World-class logistics organizations partner with strategic providers of various logistics services including transportation management, transportation services, freight forwarding, customs brokerage, warehousing, logistics information systems, benchmarking, logistics consulting, and logistics professional education. The outsourcing decision for any one of these logistics services must be reviewed periodically (as the business and logistics environment is changing perpetually) and carefully (since it is typically more difficult to re-insource an activity). Outsourcing decisions should consider the following decision criteria to justify outsourcing a logistics activity. Consider logistics outsourcing if:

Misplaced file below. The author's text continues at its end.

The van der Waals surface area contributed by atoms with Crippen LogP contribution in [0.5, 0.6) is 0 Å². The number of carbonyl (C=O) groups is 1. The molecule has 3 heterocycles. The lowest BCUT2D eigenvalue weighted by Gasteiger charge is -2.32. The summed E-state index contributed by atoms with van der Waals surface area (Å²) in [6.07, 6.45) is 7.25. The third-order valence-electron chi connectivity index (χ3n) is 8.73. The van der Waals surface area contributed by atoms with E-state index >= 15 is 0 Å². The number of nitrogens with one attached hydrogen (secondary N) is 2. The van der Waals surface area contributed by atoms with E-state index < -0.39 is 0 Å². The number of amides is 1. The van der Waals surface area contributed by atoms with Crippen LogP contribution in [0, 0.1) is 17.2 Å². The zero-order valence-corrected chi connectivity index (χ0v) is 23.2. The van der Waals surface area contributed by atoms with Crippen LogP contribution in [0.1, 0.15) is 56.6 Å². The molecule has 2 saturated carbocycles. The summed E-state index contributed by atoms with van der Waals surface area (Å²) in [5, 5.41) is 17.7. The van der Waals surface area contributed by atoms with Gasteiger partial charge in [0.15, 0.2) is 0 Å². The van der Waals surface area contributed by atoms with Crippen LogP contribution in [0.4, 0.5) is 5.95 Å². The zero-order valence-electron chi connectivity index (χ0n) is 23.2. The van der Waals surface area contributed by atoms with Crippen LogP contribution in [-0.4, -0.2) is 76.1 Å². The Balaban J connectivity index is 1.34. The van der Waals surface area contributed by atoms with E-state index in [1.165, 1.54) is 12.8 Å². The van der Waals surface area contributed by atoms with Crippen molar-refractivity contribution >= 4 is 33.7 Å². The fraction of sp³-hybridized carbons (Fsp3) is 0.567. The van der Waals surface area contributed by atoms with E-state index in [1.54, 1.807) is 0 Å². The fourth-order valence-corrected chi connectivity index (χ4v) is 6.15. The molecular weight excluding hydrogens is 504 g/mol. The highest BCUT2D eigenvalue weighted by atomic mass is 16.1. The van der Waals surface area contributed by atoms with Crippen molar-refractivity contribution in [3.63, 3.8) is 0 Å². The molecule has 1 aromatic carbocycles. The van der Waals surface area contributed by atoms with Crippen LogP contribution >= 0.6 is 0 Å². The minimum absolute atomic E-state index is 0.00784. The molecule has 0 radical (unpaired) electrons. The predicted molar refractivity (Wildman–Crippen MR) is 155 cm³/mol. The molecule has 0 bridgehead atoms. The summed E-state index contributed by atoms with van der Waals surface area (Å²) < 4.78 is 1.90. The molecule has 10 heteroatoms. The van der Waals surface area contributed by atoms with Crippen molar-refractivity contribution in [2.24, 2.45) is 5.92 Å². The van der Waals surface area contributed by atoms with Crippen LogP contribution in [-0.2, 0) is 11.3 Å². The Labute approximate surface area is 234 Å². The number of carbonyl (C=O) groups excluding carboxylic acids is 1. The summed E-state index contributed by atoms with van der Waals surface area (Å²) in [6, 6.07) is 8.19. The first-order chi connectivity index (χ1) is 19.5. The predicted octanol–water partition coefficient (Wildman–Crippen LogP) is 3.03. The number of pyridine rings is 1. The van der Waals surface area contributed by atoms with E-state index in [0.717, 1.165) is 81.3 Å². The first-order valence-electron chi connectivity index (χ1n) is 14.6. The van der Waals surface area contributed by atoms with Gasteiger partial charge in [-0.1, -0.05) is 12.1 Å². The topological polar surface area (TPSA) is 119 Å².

• Proven 3PL providers support your industry or support businesses with similar operational attributes AND
  • Economies of scope and scale are available for a 3PL AND
  • 3PLs potentially have a significant cost and service advantage AND
  • Outsourcing will fill operational performance gaps AND
  • Outsourcing will not adversely impact customer communications and relationships AND
  • The 3PLs have a better warehouse management system or can effectively operate using your existing WMS

Once the decision to outsource is made, the team will begin the implementation process by creating the outsourcing plan and preliminary budgets and schedules.

Remember to check out the first and second posts in this series regarding Outsourcing Motivations and Assessment.

Part Two: Logistics Outsourcing: Is it right for your business? Part 2 – Assessment and Cost Analysis
Part Three: Logistics Outsourcing: Is it right for your business? Part 3 – Assessment, Gap Analysis

As of September 8, 2020, Crimson & Co (formerly The Progress Group/TPG) has rebranded as Argon & Co following the successful merger with Argon Consulting in April 2018. 

Bruce Strahan

[email protected]